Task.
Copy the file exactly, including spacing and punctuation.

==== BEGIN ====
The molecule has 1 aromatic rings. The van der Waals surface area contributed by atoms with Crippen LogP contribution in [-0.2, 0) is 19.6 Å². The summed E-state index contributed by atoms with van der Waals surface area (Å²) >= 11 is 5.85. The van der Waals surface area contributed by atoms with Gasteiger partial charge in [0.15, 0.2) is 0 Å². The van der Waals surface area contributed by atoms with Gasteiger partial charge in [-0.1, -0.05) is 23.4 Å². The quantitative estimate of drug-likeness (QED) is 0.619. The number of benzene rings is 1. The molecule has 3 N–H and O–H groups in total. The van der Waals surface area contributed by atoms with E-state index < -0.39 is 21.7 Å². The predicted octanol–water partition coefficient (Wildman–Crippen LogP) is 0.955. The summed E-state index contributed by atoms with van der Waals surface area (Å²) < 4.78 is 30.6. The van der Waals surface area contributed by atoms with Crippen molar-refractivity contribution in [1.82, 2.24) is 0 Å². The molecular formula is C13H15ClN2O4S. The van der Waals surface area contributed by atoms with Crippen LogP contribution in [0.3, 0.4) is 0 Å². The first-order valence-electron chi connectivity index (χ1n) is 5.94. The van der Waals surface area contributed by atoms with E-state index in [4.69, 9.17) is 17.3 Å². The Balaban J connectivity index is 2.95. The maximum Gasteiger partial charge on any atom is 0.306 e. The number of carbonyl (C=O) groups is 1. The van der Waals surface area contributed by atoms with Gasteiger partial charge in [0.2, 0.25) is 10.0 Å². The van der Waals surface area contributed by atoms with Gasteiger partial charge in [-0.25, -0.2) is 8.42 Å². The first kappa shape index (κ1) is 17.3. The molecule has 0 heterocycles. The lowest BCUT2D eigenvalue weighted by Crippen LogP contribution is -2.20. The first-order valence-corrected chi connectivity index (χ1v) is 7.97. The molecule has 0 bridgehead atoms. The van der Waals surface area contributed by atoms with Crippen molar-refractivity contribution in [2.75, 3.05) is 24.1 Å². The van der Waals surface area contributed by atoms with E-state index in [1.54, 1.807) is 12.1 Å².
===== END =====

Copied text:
The molecule has 1 aromatic rings. The van der Waals surface area contributed by atoms with Crippen LogP contribution in [-0.2, 0) is 19.6 Å². The summed E-state index contributed by atoms with van der Waals surface area (Å²) >= 11 is 5.85. The van der Waals surface area contributed by atoms with Gasteiger partial charge in [0.15, 0.2) is 0 Å². The van der Waals surface area contributed by atoms with Gasteiger partial charge in [-0.1, -0.05) is 23.4 Å². The quantitative estimate of drug-likeness (QED) is 0.619. The number of benzene rings is 1. The molecule has 3 N–H and O–H groups in total. The van der Waals surface area contributed by atoms with E-state index < -0.39 is 21.7 Å². The predicted octanol–water partition coefficient (Wildman–Crippen LogP) is 0.955. The summed E-state index contributed by atoms with van der Waals surface area (Å²) < 4.78 is 30.6. The van der Waals surface area contributed by atoms with Crippen molar-refractivity contribution in [1.82, 2.24) is 0 Å². The molecular formula is C13H15ClN2O4S. The van der Waals surface area contributed by atoms with Crippen LogP contribution in [0.3, 0.4) is 0 Å². The first-order valence-electron chi connectivity index (χ1n) is 5.94. The van der Waals surface area contributed by atoms with E-state index in [4.69, 9.17) is 17.3 Å². The Balaban J connectivity index is 2.95. The maximum Gasteiger partial charge on any atom is 0.306 e. The number of carbonyl (C=O) groups is 1. The van der Waals surface area contributed by atoms with Gasteiger partial charge in [0.2, 0.25) is 10.0 Å². The van der Waals surface area contributed by atoms with Gasteiger partial charge in [-0.25, -0.2) is 8.42 Å². The first kappa shape index (κ1) is 17.3. The molecule has 0 heterocycles. The lowest BCUT2D eigenvalue weighted by Crippen LogP contribution is -2.20. The first-order valence-corrected chi connectivity index (χ1v) is 7.97. The molecule has 0 bridgehead atoms. The van der Waals surface area contributed by atoms with Crippen molar-refractivity contribution in [2.75, 3.05) is 24.1 Å². The van der Waals surface area contributed by atoms with E-state index in [1.54, 1.807) is 12.1 Å².